The miserable have no other medicine, but only hope William Shakespeare, Measure for Measure, Act III, Scene I. Introduction Psychopathology among juvenile offenders is widely considered to be a significant problem and has been examined in recent, broad psycho-epidemiological studies (Teplin et al., 2002; Vermeiren, 2003; Wasserman et al., 2003; Vermeiren et al., 2006). These estimates of psychiatric illness may partially overestimate the prevalence of psychopathology among all offenders due to the fact that incarcerated juveniles are more likely to have illness and to have greater morbidity than first-time offenders or those in diversion programs. Nevertheless, the high prevalence rates for psychopathology among juvenile offenders should be a cause of concern. The best approach to this population entails taking a developmental perspective which takes into account that despite their crimes these children continue to mature, grow, and change in profound ways (Frick, 2006; Karnik et al., 2006). Treatment of confined juveniles has certain ethical and moral problems due to the unique consent and assent issues at play for this potentially vulnerable group of patients. A recent consensus report recommends behavioral management and psychotherapy be used where clinical indications clearly allow these as first-line interventions (Pappadopulos et al., 2003). Only after these approaches have failed should psychopharmacological interventions be considered (Pappadopulos et al., 2003; Schur et al., 2003). For example, an acutely manic offender who presents with pressured speech, aggressive behavior, and delusional thoughts would merit anti-psychotic medications for stabilization followed by psychotherapy and medications if needed, whereas a youth offender presenting with mild anxiety symptoms might merit psychotherapy as initial treatment.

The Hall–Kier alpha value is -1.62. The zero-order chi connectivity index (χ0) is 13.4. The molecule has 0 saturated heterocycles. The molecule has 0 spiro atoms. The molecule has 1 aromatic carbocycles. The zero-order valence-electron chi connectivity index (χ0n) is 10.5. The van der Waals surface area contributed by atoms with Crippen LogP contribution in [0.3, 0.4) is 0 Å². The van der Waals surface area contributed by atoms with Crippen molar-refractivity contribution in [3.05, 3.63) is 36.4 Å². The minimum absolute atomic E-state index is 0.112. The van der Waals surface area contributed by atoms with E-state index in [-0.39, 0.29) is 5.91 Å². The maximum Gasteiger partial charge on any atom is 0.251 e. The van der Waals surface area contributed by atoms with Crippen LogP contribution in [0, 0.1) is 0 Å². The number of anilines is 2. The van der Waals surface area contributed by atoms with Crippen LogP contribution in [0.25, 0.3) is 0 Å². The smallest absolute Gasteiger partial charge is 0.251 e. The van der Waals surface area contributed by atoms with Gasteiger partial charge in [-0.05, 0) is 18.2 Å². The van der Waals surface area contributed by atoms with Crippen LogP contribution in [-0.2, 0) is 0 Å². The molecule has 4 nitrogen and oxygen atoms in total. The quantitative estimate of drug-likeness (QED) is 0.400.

|Original language||English (US)|
|Title of host publication||The Mental Health Needs of Young Offenders|
|Subtitle of host publication||Forging Paths Toward Reintegration and Rehabilitation|
|Publisher||Cambridge University Press|
|Number of pages||32|
|State||Published - Jan 1 2007|
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